Pastor Jim Cymbala points out that God is searching the earth for men and women to bless. "The eyes of the Lord range throughout the earth to strengthen those whose hearts are fully committed to him" (2 Chronicles 16:9). God is not looking for intelligence, social status, skills, or influence. Instead, he is searching for men and women whose hearts can be shaped according to his purposes. The Life God Blesses unlocks the keys to experiencing God's blessing by exploring the characteristics of this special kind of heart - a humble heart, a listening heart, a merciful heart. Jim Cymbala believes that we can let God shape us so that we can become the fulfillment of his search. As we respond to God's grace, we will become people who are uniquely blessed. This blessing will inevitably spill over into our marriages, our children's lives, our work, and our world. The Scriptures tell us that David was a man after God's own heart. What made him so special to the Lord? Through far from perfect, something about David's heart enabled the Lord to bless him and use him to bring blessings to generations of people after him. Drawing from the lives of other Old Testament kings, such as Amaziah, Uzziah, Josiah, and from Hannah, the mother of the prophet Samuel, Jim Cymbala helps readers understand how God's blessings work. With powerful stories from his own life and from others at The Brooklyn Tabernacle, he shows what it means to live a life that is truly blessed by God.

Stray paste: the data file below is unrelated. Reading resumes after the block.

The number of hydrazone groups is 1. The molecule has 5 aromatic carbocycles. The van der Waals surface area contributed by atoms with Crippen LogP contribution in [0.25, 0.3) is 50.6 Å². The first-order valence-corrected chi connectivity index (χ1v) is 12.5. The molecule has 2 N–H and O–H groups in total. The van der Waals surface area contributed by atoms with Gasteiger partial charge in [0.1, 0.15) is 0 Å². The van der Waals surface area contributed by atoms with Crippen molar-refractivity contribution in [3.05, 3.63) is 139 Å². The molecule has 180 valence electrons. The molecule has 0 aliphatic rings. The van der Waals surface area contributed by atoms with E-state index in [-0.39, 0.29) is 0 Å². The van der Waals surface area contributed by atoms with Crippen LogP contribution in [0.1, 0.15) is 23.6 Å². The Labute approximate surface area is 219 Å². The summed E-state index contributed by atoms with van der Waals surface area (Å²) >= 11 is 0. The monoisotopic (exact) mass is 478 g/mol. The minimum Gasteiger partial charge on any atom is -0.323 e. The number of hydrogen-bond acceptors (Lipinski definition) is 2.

Cymbala's fourth book supports his thesis that God will favor those whose
hearts are genuinely open to him. In six brief chapters, Cymbala alternates
between biblical and contemporary stories many about his parishioners to
illustrate simple, powerful messages about how people have succeeded and
failed in efforts to live a blessed life. He does a fine job of making Old
Testament stories accessible to a wide audience, and in doing so shows how
kings such as Uzziah and Josiah interacted with God and reaped both blessings
and sorrows, depending on the condition of their hearts and the choices they
made. Mixed with these stories are snippets of information about the Brooklyn
Tabernacle, Cymbala's astoundingly successful church, but for a fuller story
of its humble beginnings and miraculous growth, readers would do better to
read Cymbala's first three publications, as well as Carol Cymbala's book
(reviewed below). Cymbala's tone is refreshingly earnest, and while he does
not downplay God's ability and willingness to allow human suffering, he and
Sorenson emphasize above all God's tenderness and deep love for everyone. Also
admirable is the absence of vitriol in this book; Cymbala imitates the godly
gentleness he extols and repeatedly warns against the pride and hardness of
heart to which those who are blessed can fall prey. While some of Cymbala's
rhetoric may superficially appear to echo the gospel of health and wealth,
even the most cursory reading reveals that he speaks of blessings much less
tangible and more enduring than money and material well-being. (Sept.)
Copyright 2001 Cahners Business Information.
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